Our Milkov Report explained the scandal of American League dominance. The AL crushed the NL in interleague play again this summer, 149-103, even worse than the year before. George Milkov is now investigating the link between Madonna and A-Rod's inability to hit in the clutch.
In appreciation of the keen baseball insight shown by congressmen at the steroids witch-hunts of the past few years, we interviewed congressmen from each team's home district. Money quote from Dennis Kucinich of Cleveland: "Naming rights are one of the biggest frauds on the fans because for the most part the public is paying for these stadiums. Progressive Field ought to be called Taxpayer Stadium." The guy in the Rays' home district, Gus Bilirakis, said, "I think we'll be .500 this year and that would be a success. I know some people are saying playoffs, but you have to be realistic." Sounded about right at the time.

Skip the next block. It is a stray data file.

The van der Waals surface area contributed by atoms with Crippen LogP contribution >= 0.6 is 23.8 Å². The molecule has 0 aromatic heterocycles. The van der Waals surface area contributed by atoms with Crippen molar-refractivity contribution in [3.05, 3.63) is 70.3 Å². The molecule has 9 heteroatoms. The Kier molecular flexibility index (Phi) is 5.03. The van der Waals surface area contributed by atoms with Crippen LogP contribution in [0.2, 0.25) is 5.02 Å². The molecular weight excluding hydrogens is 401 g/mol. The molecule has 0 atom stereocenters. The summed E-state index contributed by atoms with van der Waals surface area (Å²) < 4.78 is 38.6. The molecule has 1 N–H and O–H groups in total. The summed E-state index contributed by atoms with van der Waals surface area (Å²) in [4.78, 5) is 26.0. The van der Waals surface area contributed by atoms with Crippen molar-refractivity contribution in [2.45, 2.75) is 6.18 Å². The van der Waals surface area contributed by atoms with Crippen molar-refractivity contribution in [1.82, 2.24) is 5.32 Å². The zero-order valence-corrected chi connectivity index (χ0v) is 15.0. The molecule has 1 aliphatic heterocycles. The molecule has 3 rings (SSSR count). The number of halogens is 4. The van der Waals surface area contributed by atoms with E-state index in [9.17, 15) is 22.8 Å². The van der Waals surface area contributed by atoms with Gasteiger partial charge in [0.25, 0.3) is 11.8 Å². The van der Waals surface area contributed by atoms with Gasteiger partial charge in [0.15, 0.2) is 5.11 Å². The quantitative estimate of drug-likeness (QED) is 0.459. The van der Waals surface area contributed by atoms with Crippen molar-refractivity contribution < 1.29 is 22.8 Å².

"Sabathia on the preview issue cover was a good call."
This was pretty much the definitive Greg Maddux story, in which you learn that he's so consistent a catcher can catch him with his eyes closed. (You also learn to stay upwind of Maddux at all times.)
Ah, yes—the story that began as a buddy movie and ended with a feud. How often do you have two major league players calling each other liars in print?
The headline said "Tick…tick…tick…", but for most of the year it was just a countdown to when he'd come off the DL. The good news: He's only been threatening to opposing pitchers so far.
In the department, Steve Phillips proposed a Junior Griffey to the White Sox deal. Hey, that guy should be a GM! (On second thought…)